Max Richter’s “Sounds & Visions” festival is a four-day event and “creative environment” co-curated by the composer alongside his partner Yulia Mahr and held at London’s Barbican Centre. With the help of a varied selection of artists, composers, dancers and performers, the pair intend to put on a series of shows exploring their mutual belief that “art exists beyond all boundaries”, that “unexpected juxtapositions can spark something fantastic”. Nowhere was this concept more apparent than the bill for the weekend’s opening concert, which saw avant-pop synthesist Kaitlyn Aurelia Smith and footwork luminary Jlin invited to accompany a one-off performance of Richter’s 2007 work “Infra”.
Richter kept to his word, and delivered an evening marked by its contrasts – contrasts between the artists on the bill, between the music and its surroundings, and even oppositions inherent to the performances themselves. Jlin opened the concert, accompanied by a singular dancer, both strolling casually on stage amidst a plume of orange smoke. She wasted no time before unleashing a sonic broadside on the audience, cascades of percussive samples descending like shrapnel, sounds ricocheting around the hall. It was a brilliant ice-breaker, and cut straight through the somewhat placid and restrained atmosphere that the venue tends to inspire. Jlin’s frenetic pointillist rhythms, unconcerned with decorum and interspersed with horror-show samples of dramatic shrieks and movie dialogue, felt like something of a wake-up call for the portion of the audience that may have bought a ticket on Richter’s name alone, expecting only a soothing dose of neo-classical tranquility – kudos is rightly deserved on Richter’s part for upending his own audience’s expectations and delivering a truly unexpected juxtaposition.
At the set’s high points, Jlin’s lightning rhythms moved through dancer Lilian Steiner’s body like an electric charge, dizzyingly complex sonic patterns manifested physically in space through movement. The choreography was spot-on, alternating between graceful pirouettes and convulsive spasms that mirrored the music’s amphetaminic energy. Not all contrasts are good, though: the disjunct between the raw punk spirit of Jlin’s music and the Barbican’s cloistered atmosphere proved jarring, only worsened by the inadequate volume of the PA. Her music is a raucous assault on the senses, and should be amplified as such. As is often the case with the merging of club music and concert hall, it felt as if something was sacrificed in the process.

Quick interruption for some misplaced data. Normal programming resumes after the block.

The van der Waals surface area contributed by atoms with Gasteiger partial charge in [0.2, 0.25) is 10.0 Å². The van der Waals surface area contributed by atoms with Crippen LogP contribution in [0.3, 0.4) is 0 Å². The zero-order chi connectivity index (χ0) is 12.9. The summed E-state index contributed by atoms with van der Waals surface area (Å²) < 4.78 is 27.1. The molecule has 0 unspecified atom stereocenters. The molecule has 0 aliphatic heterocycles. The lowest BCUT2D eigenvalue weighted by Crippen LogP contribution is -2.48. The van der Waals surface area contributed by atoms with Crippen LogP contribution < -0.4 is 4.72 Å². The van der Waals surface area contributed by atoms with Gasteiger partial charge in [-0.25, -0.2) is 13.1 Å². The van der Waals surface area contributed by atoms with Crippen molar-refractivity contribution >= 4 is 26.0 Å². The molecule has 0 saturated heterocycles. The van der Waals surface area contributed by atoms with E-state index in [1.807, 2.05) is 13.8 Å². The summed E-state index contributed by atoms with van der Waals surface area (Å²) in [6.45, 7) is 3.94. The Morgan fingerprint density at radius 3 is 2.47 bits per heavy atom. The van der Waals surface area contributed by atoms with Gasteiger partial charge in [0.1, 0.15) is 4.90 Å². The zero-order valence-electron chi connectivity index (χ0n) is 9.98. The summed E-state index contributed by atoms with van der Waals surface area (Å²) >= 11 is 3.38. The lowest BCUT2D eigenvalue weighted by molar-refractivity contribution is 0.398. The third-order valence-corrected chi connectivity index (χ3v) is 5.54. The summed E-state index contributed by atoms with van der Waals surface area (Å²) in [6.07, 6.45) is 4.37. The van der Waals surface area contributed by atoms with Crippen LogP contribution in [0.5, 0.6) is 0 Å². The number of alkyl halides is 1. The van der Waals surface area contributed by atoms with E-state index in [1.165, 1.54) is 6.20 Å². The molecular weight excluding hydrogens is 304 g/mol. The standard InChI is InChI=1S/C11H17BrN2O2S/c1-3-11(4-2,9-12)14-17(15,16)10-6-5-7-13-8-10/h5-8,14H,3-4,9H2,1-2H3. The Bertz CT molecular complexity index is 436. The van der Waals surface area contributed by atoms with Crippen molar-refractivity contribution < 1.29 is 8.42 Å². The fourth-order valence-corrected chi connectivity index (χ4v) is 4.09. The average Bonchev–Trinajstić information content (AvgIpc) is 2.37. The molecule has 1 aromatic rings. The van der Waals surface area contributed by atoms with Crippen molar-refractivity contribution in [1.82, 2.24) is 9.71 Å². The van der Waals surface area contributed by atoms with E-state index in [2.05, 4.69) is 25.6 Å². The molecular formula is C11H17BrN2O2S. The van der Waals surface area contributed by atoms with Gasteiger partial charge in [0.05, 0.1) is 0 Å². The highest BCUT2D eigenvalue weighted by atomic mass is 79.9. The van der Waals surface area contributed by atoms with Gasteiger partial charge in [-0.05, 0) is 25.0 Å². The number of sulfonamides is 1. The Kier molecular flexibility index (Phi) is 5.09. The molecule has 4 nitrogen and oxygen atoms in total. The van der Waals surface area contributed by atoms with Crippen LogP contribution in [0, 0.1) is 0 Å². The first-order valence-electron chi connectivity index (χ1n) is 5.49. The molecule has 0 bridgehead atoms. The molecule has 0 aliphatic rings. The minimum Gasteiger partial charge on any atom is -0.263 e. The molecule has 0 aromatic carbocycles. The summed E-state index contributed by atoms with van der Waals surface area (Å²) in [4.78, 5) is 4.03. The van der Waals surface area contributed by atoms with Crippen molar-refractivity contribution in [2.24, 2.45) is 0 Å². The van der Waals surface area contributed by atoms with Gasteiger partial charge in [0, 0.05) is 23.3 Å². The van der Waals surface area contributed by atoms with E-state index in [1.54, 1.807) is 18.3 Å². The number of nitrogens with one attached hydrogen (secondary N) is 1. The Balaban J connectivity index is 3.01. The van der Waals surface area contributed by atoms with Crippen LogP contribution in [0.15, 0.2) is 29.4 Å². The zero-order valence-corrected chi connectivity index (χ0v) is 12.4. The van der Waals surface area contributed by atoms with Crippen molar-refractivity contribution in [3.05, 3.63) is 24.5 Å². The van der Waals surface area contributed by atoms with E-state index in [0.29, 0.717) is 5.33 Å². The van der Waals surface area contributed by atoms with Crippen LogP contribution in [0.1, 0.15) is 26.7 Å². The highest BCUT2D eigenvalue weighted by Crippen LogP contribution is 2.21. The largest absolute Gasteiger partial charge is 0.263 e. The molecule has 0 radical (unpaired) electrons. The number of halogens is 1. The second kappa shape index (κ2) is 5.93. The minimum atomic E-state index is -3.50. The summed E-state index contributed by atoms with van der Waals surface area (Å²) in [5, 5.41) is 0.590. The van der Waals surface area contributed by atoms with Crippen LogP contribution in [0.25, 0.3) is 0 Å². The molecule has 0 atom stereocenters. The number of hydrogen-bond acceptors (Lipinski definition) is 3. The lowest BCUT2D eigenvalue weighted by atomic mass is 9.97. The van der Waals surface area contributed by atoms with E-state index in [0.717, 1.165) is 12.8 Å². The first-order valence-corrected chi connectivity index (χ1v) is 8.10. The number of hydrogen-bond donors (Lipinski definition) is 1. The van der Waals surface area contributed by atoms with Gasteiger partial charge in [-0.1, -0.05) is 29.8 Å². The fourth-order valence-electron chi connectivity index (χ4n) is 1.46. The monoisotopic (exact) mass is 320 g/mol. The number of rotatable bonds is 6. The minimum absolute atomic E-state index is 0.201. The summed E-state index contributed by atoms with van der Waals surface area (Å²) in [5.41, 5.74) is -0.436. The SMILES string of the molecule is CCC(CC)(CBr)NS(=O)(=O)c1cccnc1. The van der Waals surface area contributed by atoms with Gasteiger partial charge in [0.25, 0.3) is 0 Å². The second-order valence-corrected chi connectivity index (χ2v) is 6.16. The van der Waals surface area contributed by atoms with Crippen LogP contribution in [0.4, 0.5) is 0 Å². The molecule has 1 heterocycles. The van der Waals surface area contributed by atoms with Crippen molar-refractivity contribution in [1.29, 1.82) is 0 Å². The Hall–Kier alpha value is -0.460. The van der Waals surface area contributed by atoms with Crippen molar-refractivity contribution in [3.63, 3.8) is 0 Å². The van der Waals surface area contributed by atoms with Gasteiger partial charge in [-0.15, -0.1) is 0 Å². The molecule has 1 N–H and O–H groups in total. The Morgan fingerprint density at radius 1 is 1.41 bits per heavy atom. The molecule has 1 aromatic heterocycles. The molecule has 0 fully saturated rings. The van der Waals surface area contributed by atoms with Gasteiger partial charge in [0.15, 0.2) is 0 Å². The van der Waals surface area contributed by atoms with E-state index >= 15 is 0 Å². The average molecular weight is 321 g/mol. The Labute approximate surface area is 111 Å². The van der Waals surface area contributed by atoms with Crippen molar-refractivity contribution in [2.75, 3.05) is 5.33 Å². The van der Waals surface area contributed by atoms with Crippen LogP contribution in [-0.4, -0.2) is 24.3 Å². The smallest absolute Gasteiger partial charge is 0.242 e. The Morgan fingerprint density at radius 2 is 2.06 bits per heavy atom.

Second act Kaitlyn Aurelia Smith is a kind of devotional synthesist, summoning universes of sound from her modular rig that envelop you entirely, spiritualist symphonies that sound like hymns to an unknown deity. Though expansive and freeform, it’s not ambient music – in most songs she adds heavily processed vocals, singing through a headset-mic as she confidently manipulates her Buchla Music Easel, elaborate compositions bleeding into one another like pigments on a canvas. Percussion and rhythm took a backseat to her luxuriant harmonies and rich, biomorphic textures, providing a different kind of sensory assault that contrasted beautifully with Jlin’s brutalist footwork, equally overwhelming but opposite in approach.
The evening’s zenith was a performance of Max Richter’s “Infra”, a work initially composed for a ballet a decade ago, and a meditation on the 7/7 bombings that’s intended as a “examination of the submerged sounds of the everyday.” It’s a gentle piece, full of subtle drama and quiet tension that gingerly tugs at your heartstrings without dipping into melodrama or sentimentality. Richter sat centrally at the piano, surrounded by string players the 12 Ensemble, carving melancholic chords out of thin air while garbled snatches of morse code and shortwave radio signals chattered away beneath, lending a ghostly air to the performance, a sense of absence. It’s powerful music that’s easy to become submerged in, lulled into submission by the ebb and flow of the string section. On its own merit, Richter’s performance shone, but it may have seemed an oddly subdued selection to follow the futurist maximalism of the two opening acts, performances alive with intensity that tonally couldn’t be further away from his mournful electroacousticism. Yet the evening’s theme was one of contrasts, intriguing oppositions between sounds, places and ideas – and in that sense, “Infra” made for a fitting ending, sparking something truly fantastic.
Words: Matt Mullen
Featured Images: Mark Allan/Barbican